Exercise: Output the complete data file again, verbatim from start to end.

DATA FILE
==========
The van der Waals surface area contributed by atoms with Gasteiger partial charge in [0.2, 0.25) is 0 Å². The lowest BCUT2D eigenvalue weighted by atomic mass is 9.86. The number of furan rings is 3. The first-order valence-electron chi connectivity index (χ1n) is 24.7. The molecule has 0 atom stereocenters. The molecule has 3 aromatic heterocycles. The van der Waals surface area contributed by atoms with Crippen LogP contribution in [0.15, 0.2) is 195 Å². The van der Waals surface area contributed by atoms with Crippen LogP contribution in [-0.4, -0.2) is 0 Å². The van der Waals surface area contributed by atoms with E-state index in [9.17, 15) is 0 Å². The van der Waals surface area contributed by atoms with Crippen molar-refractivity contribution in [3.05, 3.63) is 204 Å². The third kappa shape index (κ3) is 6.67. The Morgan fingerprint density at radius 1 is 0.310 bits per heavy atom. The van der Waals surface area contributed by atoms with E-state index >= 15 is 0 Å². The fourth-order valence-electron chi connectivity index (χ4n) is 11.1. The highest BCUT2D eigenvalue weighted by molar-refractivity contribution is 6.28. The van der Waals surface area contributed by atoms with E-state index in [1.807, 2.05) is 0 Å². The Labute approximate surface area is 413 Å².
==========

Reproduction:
The van der Waals surface area contributed by atoms with Gasteiger partial charge in [0.2, 0.25) is 0 Å². The lowest BCUT2D eigenvalue weighted by atomic mass is 9.86. The number of furan rings is 3. The first-order valence-electron chi connectivity index (χ1n) is 24.7. The molecule has 0 atom stereocenters. The molecule has 3 aromatic heterocycles. The van der Waals surface area contributed by atoms with Crippen LogP contribution in [0.15, 0.2) is 195 Å². The van der Waals surface area contributed by atoms with Crippen LogP contribution in [-0.4, -0.2) is 0 Å². The van der Waals surface area contributed by atoms with E-state index in [9.17, 15) is 0 Å². The van der Waals surface area contributed by atoms with Crippen molar-refractivity contribution in [3.05, 3.63) is 204 Å². The third kappa shape index (κ3) is 6.67. The Morgan fingerprint density at radius 1 is 0.310 bits per heavy atom. The van der Waals surface area contributed by atoms with E-state index >= 15 is 0 Å². The fourth-order valence-electron chi connectivity index (χ4n) is 11.1. The highest BCUT2D eigenvalue weighted by molar-refractivity contribution is 6.28. The van der Waals surface area contributed by atoms with E-state index in [1.807, 2.05) is 0 Å². The Labute approximate surface area is 413 Å².